Chapman Center for Rural Studies
The Department of History at Kansas State University has long been deeply engaged in reaching out to off-campus populations, particularly rural populations whose physical presence and memory are in danger of being lost forever. From 2005-2008, a rotating community of undergraduates, graduate students, and faculty in history took on the reconstruction of Broughton, Kansas, a town in Geary county condemned for flood control in 1966. (The town site is near today’s Milford Lake). Former Broughton resident and K-State alum Mark Chapman generously underwrote that project and the publication of a book on Broughton. Through that process, Mark Chapman recognized other communities’ potential for recovery and decided to provide for the initial development of the Chapman Center for Rural Studies at KSU. In July 2008, Mr. Chapman donated funds for three years of staffing and the development of a highly specialized classroom laboratory suitable for 15–20 students to work collaboratively on a specific topic in the history of rural Kansas. In addition to classroom space, the Chapman Center will contain a new research room, meeting space, a reference library, and work space for four Chapman Fellows. The offices of the Center’s Director and Laboratory Director will be located between and adjacent to the classroom and research room. This new space is slated for completion in 2010. An application to the NEH digital humanities program was submitted in October 2008 with notification of that grant due in April 2009. Spring of 2009 will see the development of several ongoing fundraising initiatives.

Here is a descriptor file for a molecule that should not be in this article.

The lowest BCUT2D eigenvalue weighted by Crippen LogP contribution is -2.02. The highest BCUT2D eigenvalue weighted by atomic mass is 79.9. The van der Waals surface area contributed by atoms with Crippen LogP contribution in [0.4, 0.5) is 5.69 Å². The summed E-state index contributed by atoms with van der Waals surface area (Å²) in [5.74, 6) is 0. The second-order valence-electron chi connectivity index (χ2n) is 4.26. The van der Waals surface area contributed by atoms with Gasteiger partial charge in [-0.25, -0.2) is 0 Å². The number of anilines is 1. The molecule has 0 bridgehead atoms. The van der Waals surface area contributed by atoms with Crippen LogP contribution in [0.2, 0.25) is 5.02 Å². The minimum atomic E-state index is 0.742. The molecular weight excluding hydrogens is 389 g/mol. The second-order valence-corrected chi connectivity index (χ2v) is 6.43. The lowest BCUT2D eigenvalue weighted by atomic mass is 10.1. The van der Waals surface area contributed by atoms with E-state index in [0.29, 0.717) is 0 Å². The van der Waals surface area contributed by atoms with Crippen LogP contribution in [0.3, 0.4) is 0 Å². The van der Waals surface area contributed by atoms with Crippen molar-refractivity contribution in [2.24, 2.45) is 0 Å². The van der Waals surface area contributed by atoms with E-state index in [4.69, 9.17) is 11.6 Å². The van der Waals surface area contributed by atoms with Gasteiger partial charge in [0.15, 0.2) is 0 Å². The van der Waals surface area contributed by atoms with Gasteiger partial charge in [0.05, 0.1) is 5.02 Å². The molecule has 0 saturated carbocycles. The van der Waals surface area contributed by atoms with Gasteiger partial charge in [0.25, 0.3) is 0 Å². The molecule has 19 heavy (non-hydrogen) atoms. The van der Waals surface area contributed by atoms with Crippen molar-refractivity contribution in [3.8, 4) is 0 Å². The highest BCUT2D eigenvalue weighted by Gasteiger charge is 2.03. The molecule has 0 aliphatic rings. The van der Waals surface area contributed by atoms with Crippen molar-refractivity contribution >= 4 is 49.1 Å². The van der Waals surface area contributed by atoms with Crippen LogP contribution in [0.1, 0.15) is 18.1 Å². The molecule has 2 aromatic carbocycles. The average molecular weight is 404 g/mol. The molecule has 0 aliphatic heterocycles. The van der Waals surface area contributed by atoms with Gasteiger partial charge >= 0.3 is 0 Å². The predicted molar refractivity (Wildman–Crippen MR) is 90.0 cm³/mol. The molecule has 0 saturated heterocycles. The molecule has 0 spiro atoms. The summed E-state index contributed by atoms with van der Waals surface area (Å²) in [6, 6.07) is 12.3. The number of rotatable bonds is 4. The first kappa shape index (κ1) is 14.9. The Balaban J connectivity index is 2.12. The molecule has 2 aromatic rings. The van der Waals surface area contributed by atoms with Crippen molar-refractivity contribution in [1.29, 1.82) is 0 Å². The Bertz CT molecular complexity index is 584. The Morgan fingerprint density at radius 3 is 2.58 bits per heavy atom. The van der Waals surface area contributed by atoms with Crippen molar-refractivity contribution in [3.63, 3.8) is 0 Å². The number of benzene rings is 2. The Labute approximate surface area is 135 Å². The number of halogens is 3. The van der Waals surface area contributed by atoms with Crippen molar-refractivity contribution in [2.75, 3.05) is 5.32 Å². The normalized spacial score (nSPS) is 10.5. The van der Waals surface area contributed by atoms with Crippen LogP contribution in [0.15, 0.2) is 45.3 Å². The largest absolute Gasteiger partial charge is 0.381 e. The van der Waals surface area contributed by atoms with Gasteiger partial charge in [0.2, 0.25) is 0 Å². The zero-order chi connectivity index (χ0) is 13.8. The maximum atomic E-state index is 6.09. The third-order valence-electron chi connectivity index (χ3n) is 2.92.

The overall purpose of the Chapman Center for Rural Studies is the development of an undergraduate research culture in the humanities and the dissemination, maintenance, and publication of the research conducted by faculty and students associated with the Center.
Many rural communities in Kansas are in crisis: economically, socially and culturally. As populations contract, the memories of numerous small communities are in danger of being lost forever. One of the goals of the Chapman Center is thus to aide communities in the retention of their history by collecting, archiving, creating, and then publishing the stories of these communities one by one. Another main objective is building and maintaining a digital archive of rural Kansas. The Kansas State Historical Society and the Kansas State University Archives will act as physical repositories and partners in this ongoing project.
Bonnie Lynn-Sherow, Director
M.J. Morgan, Lab Director
Sue Zschoche, Curriculum Development Advisor and Chair, Department of History